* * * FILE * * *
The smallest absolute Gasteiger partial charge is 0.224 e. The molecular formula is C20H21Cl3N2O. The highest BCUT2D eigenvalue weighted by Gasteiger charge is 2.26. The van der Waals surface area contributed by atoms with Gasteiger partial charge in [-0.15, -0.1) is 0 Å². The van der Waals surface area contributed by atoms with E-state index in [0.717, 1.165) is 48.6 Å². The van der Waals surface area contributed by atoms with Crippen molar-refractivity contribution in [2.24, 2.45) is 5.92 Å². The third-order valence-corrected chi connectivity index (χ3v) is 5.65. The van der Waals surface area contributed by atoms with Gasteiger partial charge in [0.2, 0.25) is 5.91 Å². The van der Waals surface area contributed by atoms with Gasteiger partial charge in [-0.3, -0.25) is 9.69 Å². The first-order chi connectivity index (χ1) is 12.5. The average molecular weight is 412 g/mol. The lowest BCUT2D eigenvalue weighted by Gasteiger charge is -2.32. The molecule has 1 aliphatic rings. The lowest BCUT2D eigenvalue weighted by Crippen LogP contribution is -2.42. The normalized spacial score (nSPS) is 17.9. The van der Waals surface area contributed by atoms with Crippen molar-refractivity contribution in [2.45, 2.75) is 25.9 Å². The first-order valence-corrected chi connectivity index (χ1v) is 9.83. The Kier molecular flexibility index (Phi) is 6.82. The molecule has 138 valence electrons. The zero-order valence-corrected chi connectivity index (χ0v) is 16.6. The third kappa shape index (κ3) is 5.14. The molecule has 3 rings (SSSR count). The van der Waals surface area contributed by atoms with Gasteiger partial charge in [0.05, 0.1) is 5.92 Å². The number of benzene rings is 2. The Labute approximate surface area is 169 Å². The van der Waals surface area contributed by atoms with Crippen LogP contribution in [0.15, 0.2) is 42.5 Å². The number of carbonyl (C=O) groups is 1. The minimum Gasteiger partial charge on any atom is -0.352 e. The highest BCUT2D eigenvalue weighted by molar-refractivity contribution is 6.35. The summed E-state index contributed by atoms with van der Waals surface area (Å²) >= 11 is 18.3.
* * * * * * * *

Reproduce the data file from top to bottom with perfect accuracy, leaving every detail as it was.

The smallest absolute Gasteiger partial charge is 0.224 e. The molecular formula is C20H21Cl3N2O. The highest BCUT2D eigenvalue weighted by Gasteiger charge is 2.26. The van der Waals surface area contributed by atoms with Gasteiger partial charge in [-0.15, -0.1) is 0 Å². The van der Waals surface area contributed by atoms with E-state index in [0.717, 1.165) is 48.6 Å². The van der Waals surface area contributed by atoms with Crippen molar-refractivity contribution in [2.24, 2.45) is 5.92 Å². The third-order valence-corrected chi connectivity index (χ3v) is 5.65. The van der Waals surface area contributed by atoms with Gasteiger partial charge in [0.2, 0.25) is 5.91 Å². The van der Waals surface area contributed by atoms with Gasteiger partial charge in [-0.3, -0.25) is 9.69 Å². The first-order chi connectivity index (χ1) is 12.5. The average molecular weight is 412 g/mol. The lowest BCUT2D eigenvalue weighted by Gasteiger charge is -2.32. The molecule has 1 aliphatic rings. The lowest BCUT2D eigenvalue weighted by Crippen LogP contribution is -2.42. The normalized spacial score (nSPS) is 17.9. The van der Waals surface area contributed by atoms with Crippen molar-refractivity contribution in [2.45, 2.75) is 25.9 Å². The first-order valence-corrected chi connectivity index (χ1v) is 9.83. The Kier molecular flexibility index (Phi) is 6.82. The molecule has 138 valence electrons. The zero-order valence-corrected chi connectivity index (χ0v) is 16.6. The third kappa shape index (κ3) is 5.14. The molecule has 3 rings (SSSR count). The van der Waals surface area contributed by atoms with Gasteiger partial charge in [0.05, 0.1) is 5.92 Å². The number of benzene rings is 2. The Labute approximate surface area is 169 Å². The van der Waals surface area contributed by atoms with Crippen LogP contribution in [0.15, 0.2) is 42.5 Å². The number of carbonyl (C=O) groups is 1. The minimum Gasteiger partial charge on any atom is -0.352 e. The highest BCUT2D eigenvalue weighted by molar-refractivity contribution is 6.35. The summed E-state index contributed by atoms with van der Waals surface area (Å²) >= 11 is 18.3.